Annapurna Waughray (2018)  unveils how many UK based people of Indian origin claim that  pushing for legislation against caste discrimination  will “bring to the surface” “irrelevant social forces” and undermine “community cohesion.” 

Opponents of legal protection against caste discrimination claim that legislation threatens “Indian associational needs,” for example, the existence of organisations “based on an extended kinship structure like a jati,” that it will undermine Indian communities in Britain, and will result in spurious and malicious claims of caste discrimination against Indian businesses and community organisations... Such arguments position Indian organisations, businesses, and employers as the victims of legislation, which is depicted not as a source of protection from caste discrimination but as a threat to the continued existence of Indian communities.


5)It is only because of lack of democratic social conditions in Indian society that we have lagged behind

Vivek Kumar (2004) writes that the dalits abroad did not remain aloof from each other though they migrated from different parts of India and belonged to different sub-castes. Detailing how they have created their own organisations to develop social solidarity with different Dalit Communities, he highlights how the whole process has broken national boundaries and taken the dalit movement to international levels.

The mobility which dalits have attained in different countries has motivated them to assert that they are not inferior to any one. They have argued, “look we have demystified the ideal type image of dalits as dirty, drunkard, devoid of any merit, beast of burden, etc, by developing ourselves without any governmental help”. In the same vein, “by attaining the mobility in different realms of foreign society without the help of the protective discrimination we (dalits) have made a point that nothing is inherently wrong with us. It is only because of lack of democratic social conditions in Indian society that we have lagged behind.


6) Dalit activists want to see caste as a fragment of race – not conceptually, not analytically, not even empirically but legally

Shiv Visvanathan (2001) writes about how, at the United Nations World Conference on Racism held in Durban, South Africa in August-September 2001, Dalit groups across the world had fought a battle for the inclusion of caste into the official charter on race as a form of descent-based discrimination.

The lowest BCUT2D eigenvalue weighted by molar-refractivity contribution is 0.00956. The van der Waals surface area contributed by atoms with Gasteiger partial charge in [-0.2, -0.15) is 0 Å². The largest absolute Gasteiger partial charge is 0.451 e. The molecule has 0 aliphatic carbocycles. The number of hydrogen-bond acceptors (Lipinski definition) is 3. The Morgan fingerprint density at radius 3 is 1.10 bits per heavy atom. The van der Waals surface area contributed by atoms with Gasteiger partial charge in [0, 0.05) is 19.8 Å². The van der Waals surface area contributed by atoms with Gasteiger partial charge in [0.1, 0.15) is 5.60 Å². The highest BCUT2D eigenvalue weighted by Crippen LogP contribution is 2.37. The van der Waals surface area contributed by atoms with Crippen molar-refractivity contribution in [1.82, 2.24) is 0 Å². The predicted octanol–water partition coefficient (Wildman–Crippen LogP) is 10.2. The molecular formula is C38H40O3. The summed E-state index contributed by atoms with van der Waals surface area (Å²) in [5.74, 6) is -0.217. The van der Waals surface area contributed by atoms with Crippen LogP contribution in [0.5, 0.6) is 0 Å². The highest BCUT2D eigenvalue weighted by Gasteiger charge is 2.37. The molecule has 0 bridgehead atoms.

The argument [made by Indian bureaucrats]  is that caste is an internal matter and that raising the issue only creates a source of divisiveness and embarrassment.  Dalits argue that the current objections to the welding of caste and race and the attempts to raise caste at the Durban conference on race, has a similar ring.

7) How do diasporic upper caste Indians try to control the narrative of caste and the community?

Chinnaiah Jangam (2016) writes about how in 2016, the South Asian diaspora protested the way in which the Indian subcontinent's history, culture and people were represented in school textbooks in California. How did this controversy reflect the anxiety of the caste Hindu diaspora surrounding its own identity, history and culture?

Interestingly, the caste Hindu diaspora in North America is trying to carve out a niche as spiritually-minded Hindus and victims of colonialism and racial prejudices. They argue that the representations of Hindu religious and social practices in school textbooks—especially of caste inequality, practice of untouchability and the treatment of women—place them in a negative light and that their children get bullied as a result. The argument of victims of imperialism emanates from the postcolonial theory, which holds that the European Enlightenment through its master narrative assimilates and violates the histories of non-Europeans. The ensuing argument is that this master narrative effectively leads to the denial of history and agency.


Read More:

Gujarati Business Communities in East African Diaspora :Major Historical Trends | Makrand Mehta

The Ravi Dasis of Punjab: Global Contours of Caste and Religious Strife | Surinder S Jodhka

Dalit Movement and Dalit International Conferences | Vivek Kumar

Caste Discrimination and UN | Ambrose Pinto

Caste on the International Stage | Nivedita Menon

Caste on UK Shores: Legal Lessons from the Diaspora | Sameena Dalwai